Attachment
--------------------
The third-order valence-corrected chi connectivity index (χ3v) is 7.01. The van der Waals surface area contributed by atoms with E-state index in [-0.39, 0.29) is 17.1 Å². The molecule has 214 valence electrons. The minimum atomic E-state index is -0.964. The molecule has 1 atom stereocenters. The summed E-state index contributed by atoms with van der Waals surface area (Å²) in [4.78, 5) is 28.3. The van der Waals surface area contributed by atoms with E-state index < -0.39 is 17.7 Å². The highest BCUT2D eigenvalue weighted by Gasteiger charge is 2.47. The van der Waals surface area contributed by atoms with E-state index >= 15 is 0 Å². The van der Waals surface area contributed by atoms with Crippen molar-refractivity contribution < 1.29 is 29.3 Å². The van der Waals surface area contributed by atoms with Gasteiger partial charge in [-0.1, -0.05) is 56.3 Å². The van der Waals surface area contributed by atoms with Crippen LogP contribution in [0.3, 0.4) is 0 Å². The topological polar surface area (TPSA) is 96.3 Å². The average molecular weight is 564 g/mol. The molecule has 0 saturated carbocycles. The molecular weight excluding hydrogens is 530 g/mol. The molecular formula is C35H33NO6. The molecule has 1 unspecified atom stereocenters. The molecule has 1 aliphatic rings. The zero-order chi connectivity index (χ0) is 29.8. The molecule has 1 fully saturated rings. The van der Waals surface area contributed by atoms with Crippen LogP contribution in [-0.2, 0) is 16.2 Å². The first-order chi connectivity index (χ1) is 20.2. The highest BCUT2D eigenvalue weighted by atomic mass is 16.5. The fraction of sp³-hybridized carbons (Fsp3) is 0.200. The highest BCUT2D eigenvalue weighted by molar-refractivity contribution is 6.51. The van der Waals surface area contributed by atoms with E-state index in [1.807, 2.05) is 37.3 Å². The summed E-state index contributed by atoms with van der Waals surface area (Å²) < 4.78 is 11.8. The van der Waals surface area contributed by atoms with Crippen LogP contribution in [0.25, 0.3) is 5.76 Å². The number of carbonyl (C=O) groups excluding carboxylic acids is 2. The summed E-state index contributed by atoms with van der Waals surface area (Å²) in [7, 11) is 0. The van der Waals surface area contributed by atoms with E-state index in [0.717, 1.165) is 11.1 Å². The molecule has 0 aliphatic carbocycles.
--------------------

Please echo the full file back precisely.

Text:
The third-order valence-corrected chi connectivity index (χ3v) is 7.01. The van der Waals surface area contributed by atoms with E-state index in [-0.39, 0.29) is 17.1 Å². The molecule has 214 valence electrons. The minimum atomic E-state index is -0.964. The molecule has 1 atom stereocenters. The summed E-state index contributed by atoms with van der Waals surface area (Å²) in [4.78, 5) is 28.3. The van der Waals surface area contributed by atoms with E-state index < -0.39 is 17.7 Å². The highest BCUT2D eigenvalue weighted by Gasteiger charge is 2.47. The van der Waals surface area contributed by atoms with E-state index >= 15 is 0 Å². The van der Waals surface area contributed by atoms with Crippen molar-refractivity contribution < 1.29 is 29.3 Å². The van der Waals surface area contributed by atoms with Gasteiger partial charge in [-0.1, -0.05) is 56.3 Å². The van der Waals surface area contributed by atoms with Crippen LogP contribution in [0.3, 0.4) is 0 Å². The topological polar surface area (TPSA) is 96.3 Å². The average molecular weight is 564 g/mol. The molecule has 0 saturated carbocycles. The molecular weight excluding hydrogens is 530 g/mol. The molecular formula is C35H33NO6. The molecule has 1 unspecified atom stereocenters. The molecule has 1 aliphatic rings. The zero-order chi connectivity index (χ0) is 29.8. The molecule has 1 fully saturated rings. The van der Waals surface area contributed by atoms with Crippen LogP contribution in [-0.2, 0) is 16.2 Å². The first-order chi connectivity index (χ1) is 20.2. The highest BCUT2D eigenvalue weighted by atomic mass is 16.5. The fraction of sp³-hybridized carbons (Fsp3) is 0.200. The highest BCUT2D eigenvalue weighted by molar-refractivity contribution is 6.51. The van der Waals surface area contributed by atoms with E-state index in [1.807, 2.05) is 37.3 Å². The summed E-state index contributed by atoms with van der Waals surface area (Å²) < 4.78 is 11.8. The van der Waals surface area contributed by atoms with Crippen LogP contribution in [0.25, 0.3) is 5.76 Å². The number of carbonyl (C=O) groups excluding carboxylic acids is 2. The summed E-state index contributed by atoms with van der Waals surface area (Å²) in [7, 11) is 0. The van der Waals surface area contributed by atoms with E-state index in [0.717, 1.165) is 11.1 Å². The molecule has 0 aliphatic carbocycles.